Manufactured in Liege, Belgium c.~1893 by Henri Pieper for the Mexican Rurales. 8x50mm Pieper seven-round cylinder, Nagant-type gas seal, Pryse rebounding hammer, swing out double action with star ejector. Mexico had a very discerning taste for firearms.
We came to this country to look for a better life, because opportunities in our home countries weren’t good. My dad was born in an adobe home in rural Mexico with no lights, air conditioning, or a door. My mom lived the first few years of her life in a house made of broken pieces of wood, cardboard, and glue. They were brought to America because there was nothing left for them in Mexico. No chances, no opportunities.
But in America, there were opportunities. For my dad’s family, there were open jobs for farmhands. For my mom’s family, jobs in canned food factories. Jobs that were quickly becoming unpopular as more and more Americans started going to college and moving up the status line. So my grandparents on both sides, and my parents, filled up the blue collar jobs.
For the first time, my parents could receive Christmas gifts. For the first time, my parents could afford food, clothes, and toys. For the first time, my parents got to experience electricity. For the first time, my parents could go to school, college.
These are things I grew up from birth, I’ve never known any other life. I’ve always lived happy and comfortably. But still my parents always remind me of the life they came from, and where my grandparents came from. America is not a perfect nation, but it offers so many blessings that most Americans take for granted. People around the world dream of those blessings, and that’s why they come.
Manufactured in Belgium for the Mexican Rurales, serial number 112. 9-shots cylinder, 8x50mmR Pieper caliber. The Pieper revolving carbine, unlike any other of this kind - usually spelling their uselessness, used the same gas-seal system as the Nagant M1895 revolver designed in 1886. The 8mm cartridge’s brass was very long, encompassing the whole of the bullet, and the cylinder pushed it forward on firing, creating a sealed bridge with the barrel when it expended. This allowed the fitting of a suppressor on the handgun and the use of a front grip on the carbine.
Among the most peculiar of all electronic releases this year was American Drift
by Elysia Crampton, an artist with roots in Bolivia, Mexico,
California, and rural Virginia. All figure into the dense and cryptic
mythology at play in an album that mixes drifting synths with lashing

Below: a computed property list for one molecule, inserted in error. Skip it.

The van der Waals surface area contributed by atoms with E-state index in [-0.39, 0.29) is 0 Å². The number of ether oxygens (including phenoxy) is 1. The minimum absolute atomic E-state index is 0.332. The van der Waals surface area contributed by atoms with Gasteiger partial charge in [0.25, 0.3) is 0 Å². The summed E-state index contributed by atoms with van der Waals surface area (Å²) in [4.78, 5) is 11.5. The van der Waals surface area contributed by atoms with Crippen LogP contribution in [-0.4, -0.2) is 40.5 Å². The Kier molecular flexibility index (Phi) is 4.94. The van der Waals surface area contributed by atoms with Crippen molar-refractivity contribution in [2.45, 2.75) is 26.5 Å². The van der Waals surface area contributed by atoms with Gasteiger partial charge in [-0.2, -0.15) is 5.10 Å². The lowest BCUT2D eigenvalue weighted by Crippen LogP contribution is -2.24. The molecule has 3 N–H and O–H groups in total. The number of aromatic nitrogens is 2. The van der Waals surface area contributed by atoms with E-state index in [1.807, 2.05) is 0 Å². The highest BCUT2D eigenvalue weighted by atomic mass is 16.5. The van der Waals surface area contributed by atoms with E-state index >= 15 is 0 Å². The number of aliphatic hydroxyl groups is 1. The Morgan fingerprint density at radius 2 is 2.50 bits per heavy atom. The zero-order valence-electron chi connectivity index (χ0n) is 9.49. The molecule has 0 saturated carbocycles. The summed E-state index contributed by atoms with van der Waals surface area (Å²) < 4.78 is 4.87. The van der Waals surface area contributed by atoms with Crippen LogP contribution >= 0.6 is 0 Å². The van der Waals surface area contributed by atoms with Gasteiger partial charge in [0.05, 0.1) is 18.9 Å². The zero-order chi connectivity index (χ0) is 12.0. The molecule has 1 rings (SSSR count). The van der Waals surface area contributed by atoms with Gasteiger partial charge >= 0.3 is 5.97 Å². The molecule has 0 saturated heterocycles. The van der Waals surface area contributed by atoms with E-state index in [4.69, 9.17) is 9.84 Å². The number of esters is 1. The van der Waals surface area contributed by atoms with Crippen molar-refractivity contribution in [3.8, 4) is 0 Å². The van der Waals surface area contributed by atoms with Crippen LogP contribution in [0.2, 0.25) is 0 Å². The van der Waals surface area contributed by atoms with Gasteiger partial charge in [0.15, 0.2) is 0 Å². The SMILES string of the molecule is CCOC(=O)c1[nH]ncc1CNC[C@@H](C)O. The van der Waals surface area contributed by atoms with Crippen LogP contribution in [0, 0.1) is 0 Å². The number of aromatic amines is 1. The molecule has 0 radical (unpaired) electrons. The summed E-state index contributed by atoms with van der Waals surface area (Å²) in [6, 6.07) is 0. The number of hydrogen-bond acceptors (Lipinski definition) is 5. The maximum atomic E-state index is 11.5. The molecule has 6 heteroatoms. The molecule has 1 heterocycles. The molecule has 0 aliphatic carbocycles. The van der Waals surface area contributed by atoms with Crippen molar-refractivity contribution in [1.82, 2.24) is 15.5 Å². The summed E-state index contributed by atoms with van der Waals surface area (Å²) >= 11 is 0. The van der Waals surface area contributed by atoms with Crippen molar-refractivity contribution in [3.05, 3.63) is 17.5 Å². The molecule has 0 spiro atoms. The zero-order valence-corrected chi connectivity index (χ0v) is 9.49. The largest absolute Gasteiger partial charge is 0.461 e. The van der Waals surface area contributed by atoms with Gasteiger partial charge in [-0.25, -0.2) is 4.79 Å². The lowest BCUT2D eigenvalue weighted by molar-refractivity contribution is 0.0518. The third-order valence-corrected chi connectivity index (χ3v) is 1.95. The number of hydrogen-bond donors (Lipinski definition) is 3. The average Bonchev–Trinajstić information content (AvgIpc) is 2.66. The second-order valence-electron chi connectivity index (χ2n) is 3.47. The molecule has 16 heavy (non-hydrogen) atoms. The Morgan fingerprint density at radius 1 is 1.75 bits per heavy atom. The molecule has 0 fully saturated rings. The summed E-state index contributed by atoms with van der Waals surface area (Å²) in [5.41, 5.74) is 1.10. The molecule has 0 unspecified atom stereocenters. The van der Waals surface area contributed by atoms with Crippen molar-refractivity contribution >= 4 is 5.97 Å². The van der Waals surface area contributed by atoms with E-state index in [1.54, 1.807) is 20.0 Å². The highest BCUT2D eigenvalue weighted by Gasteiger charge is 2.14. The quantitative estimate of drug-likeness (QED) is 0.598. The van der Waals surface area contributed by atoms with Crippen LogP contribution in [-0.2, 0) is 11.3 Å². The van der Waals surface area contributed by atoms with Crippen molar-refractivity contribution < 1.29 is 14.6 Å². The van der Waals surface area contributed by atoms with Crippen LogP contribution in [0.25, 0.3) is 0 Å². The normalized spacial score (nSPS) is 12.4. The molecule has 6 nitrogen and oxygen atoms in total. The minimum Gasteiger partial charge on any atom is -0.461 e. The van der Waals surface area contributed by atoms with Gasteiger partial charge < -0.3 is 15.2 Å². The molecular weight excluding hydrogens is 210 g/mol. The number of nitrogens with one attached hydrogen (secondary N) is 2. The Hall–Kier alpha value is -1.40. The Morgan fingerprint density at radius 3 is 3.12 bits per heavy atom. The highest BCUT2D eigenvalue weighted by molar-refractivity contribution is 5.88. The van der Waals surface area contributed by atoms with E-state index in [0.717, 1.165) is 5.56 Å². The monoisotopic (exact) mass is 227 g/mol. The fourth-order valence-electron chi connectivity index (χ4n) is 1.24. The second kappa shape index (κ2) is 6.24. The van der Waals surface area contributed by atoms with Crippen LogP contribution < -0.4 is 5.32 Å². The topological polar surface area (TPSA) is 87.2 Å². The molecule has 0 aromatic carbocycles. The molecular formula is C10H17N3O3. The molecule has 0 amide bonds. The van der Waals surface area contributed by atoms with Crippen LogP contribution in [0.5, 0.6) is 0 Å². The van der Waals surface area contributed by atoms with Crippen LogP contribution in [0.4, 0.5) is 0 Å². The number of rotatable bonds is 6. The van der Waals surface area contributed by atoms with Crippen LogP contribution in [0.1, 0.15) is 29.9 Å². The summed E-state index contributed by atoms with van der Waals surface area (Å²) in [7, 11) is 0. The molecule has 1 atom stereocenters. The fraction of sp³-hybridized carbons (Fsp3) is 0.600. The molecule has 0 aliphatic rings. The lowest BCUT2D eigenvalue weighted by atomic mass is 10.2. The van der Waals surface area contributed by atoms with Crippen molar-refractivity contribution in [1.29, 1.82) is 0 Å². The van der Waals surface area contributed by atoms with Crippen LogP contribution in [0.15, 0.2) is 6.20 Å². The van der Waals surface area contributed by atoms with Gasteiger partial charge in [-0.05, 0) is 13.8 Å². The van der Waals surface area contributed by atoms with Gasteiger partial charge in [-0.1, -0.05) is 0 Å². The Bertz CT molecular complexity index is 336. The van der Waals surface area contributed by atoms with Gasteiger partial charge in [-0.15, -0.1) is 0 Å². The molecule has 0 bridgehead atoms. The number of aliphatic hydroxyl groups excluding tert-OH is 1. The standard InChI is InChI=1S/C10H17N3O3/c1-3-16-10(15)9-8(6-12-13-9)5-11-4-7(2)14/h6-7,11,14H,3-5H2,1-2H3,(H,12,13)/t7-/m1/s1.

laser sounds, rumbling drums, snarling crunk samples,
and spoken word that binds the personal with the geographical. The
impressionistic swirl of it all is singular, to be sure, but Crampton
shares allegiances with much else in her milieu. She works closely with
Juliana Huxtable—she made the music for a recent performance of
Huxtable’s at the estimable Museum of Modern Art—and she professes
adulation of Total Freedom/Ashland Mines, who she sees as an envoy for
so much going on in club culture now.
For Crampton, matters
related to her transgender identity are mystical as much as material. “I
can’t confront and explore my own trans-ness without touching on a
bigger trans-ness: trans-humanity, trans-thing, trans-subject,
trans-etc.,” she told me. “It’s a kind of education. Terms float as
taglines and become embedded. But it’s neat how algorithms push you
together with other artists too.”
Music, for her, allows and
even creates space in which different states of being and becoming can
be as accepted as any other. “In this language, a person can’t come to
be because the language is so binary,” Crampton said. “Or maybe they can
but it makes it that much harder. In music, you make a dimensional
space where certain identities and certain ideas can be born and perhaps
thrive. Music has always been that for me. When it plays, you can feel
your chemistry changing. If it’s something you really like, it’s like
gene methylation—you can feel a genetic change.”
The motion and
progress implied in music of whatever kind—electronic music
especially—makes a good analog for transition as she conceives of it
“Trans is becoming. Trans is the difference between the
universe being frozen and the universe moving forward,” she said. “Do we
still have the ability to imagine alternate futures for ourselves? Or
have we all just become apocalyptic?”